Old, sick and and behind bars for more than a year, neo-Nazi and accused triple-murderer Frazier Glenn Miller is apparently ready to officially confess at least some of his crimes and sins.
In a telephone call from jail on Monday, Miller, 74, reportedly told The Associated Press (AP) that he now intends to plead guilty to killing three people at two Jewish facilities in suburban Kansas City last spring. The rampage ended with the longtime white supremacist handcuffed in the back of a police car, screaming, “Heil Hitler.”
Miller, who suffers from chronic emphysema, told the AP he had wanted to go to trial quickly so he could explain in open court – more like rant and rave – the motive for his attack on three unarmed people, including an elderly man and his 14-year-old grandson.
But Miller said because of his declining health, he does not expect to live long enough to have his day in court. He said he was afraid it would be at least six months before his trial would begin and even longer before sentencing.
“I’m not sure I have the stamina to go through all of that,” Miller, who appears in court in a wheelchair and is sometimes attached to an oxygen tank, told the AP. “I want to get it over with.”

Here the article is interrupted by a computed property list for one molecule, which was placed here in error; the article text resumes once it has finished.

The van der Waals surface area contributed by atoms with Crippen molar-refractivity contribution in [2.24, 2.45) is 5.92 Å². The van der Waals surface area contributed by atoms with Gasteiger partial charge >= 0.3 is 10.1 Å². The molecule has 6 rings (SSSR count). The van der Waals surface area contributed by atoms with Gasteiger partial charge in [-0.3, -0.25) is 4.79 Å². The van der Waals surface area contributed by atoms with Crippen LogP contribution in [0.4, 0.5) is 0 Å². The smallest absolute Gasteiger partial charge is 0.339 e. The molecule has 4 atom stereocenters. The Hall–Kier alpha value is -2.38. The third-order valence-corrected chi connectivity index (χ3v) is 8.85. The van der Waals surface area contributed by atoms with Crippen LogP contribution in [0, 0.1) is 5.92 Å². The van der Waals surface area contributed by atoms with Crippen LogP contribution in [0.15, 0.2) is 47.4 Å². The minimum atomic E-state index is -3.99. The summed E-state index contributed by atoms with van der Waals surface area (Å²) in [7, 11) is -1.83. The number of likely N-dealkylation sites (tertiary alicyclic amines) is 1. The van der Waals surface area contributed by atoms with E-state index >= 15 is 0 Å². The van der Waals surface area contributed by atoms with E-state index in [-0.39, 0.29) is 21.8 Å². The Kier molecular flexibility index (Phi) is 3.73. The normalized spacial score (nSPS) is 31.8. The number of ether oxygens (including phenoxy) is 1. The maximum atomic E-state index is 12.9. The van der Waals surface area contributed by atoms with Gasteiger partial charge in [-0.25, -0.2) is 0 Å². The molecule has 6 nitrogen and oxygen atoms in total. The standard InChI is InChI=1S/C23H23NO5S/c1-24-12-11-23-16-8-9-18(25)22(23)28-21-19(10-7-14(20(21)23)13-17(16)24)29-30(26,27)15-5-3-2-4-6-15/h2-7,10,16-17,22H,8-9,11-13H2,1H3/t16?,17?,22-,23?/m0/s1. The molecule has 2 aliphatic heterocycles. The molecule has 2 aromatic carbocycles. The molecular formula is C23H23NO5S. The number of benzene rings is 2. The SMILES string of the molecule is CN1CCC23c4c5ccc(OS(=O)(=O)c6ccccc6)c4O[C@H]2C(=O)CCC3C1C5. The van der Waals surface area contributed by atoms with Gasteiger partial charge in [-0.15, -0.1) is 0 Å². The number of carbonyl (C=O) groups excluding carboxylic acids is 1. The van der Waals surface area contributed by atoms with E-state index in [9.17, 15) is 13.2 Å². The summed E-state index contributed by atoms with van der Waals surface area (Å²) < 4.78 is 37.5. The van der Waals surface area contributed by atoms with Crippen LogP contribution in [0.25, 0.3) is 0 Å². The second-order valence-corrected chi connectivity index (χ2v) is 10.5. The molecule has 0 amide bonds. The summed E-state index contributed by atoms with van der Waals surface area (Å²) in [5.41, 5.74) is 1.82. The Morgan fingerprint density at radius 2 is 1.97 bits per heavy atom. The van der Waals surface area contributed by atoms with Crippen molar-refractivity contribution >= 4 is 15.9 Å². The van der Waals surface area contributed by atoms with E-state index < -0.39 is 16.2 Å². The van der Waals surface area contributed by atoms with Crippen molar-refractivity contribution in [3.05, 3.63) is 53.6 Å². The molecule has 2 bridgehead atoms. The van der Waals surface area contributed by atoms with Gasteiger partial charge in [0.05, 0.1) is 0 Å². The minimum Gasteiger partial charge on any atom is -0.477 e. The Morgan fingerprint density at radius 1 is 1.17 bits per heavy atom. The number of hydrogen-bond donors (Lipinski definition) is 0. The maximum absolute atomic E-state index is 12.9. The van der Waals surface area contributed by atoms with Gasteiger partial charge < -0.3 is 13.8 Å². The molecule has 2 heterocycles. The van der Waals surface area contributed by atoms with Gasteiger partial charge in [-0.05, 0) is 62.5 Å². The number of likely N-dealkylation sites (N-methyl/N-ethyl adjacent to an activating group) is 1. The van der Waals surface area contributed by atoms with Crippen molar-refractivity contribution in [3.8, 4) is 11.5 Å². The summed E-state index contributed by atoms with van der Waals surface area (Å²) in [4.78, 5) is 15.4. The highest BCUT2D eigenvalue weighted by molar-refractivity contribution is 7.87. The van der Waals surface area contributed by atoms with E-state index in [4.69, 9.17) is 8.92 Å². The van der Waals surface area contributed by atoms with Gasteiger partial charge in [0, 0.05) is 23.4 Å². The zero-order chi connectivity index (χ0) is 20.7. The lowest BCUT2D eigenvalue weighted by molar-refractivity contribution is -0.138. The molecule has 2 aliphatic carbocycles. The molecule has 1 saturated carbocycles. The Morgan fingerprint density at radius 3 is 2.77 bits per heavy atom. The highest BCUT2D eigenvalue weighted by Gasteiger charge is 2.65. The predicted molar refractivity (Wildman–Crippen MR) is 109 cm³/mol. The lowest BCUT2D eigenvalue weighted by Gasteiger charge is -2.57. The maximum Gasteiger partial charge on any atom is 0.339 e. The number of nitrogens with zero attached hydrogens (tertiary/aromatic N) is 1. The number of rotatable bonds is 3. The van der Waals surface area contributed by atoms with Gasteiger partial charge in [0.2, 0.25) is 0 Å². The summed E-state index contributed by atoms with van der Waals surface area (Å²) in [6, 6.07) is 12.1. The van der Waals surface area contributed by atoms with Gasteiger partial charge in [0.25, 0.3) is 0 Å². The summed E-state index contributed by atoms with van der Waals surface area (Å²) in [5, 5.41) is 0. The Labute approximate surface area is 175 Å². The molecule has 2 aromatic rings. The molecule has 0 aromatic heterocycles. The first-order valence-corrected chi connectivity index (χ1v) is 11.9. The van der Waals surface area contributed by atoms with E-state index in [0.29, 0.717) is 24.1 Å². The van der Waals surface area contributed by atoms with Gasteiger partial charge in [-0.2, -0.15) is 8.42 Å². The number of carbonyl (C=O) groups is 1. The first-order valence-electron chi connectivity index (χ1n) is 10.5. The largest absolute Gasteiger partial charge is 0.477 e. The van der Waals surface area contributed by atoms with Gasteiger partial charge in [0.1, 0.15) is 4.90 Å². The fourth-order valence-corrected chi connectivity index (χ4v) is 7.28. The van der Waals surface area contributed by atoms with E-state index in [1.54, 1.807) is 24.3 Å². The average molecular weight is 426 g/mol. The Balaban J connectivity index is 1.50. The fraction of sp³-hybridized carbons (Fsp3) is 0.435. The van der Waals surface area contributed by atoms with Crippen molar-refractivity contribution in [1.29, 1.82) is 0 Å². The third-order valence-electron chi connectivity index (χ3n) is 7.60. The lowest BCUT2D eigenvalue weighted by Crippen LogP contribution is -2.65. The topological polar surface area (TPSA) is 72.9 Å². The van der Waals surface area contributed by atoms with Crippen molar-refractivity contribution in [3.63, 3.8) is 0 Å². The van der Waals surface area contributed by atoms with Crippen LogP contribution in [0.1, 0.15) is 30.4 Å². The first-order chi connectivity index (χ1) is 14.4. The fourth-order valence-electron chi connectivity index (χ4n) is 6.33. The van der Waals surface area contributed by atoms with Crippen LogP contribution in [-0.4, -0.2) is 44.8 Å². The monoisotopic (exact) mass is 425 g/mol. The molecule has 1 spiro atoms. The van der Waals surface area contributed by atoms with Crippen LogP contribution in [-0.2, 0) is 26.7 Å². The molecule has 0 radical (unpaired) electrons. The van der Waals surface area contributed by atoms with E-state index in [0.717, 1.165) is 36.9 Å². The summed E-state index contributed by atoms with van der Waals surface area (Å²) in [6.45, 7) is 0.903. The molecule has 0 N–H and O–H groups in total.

A trial date has been set for Aug. 17 and prosecutors have said they will seek the death penalty against Miller, a former leader of the Carolina Knights of the Ku Klux Klan, one of the largest Klan factions in the country in the 1980s.
Miller’s guilt has never been in doubt. He publicly admitted his guilt in an interview last November with the Kansas City Star. He told the newspaper that in the days leading up to the attack he traveled from his Missouri home to Overland Park, Kansas, to conduct reconnaissance on the Jewish Community Center and Village Shalom, a retirement home.
Miller said he chose the two Kansas facilities “for the specific purpose of killing Jews.”
He said he was convinced that he was dying and “wanted to make damned sure I killed some Jews or attacked the Jews before I died.”
Then on April 13, armed with a shotgun, his courage fortified by whiskey, Miller gun-downed two people at the Jewish Community Center – 69-year-old William Corporon and his grandson, Reat Underwood, 14. Next Miller drove a short distance to Village Shalom and shot Terri LaManno, 53.
“Because of what I did, Jews feel less secure,” Miller told the Star. “Every Jew in the world knows my name now and what I did.”
None of the three people killed that day were Jewish.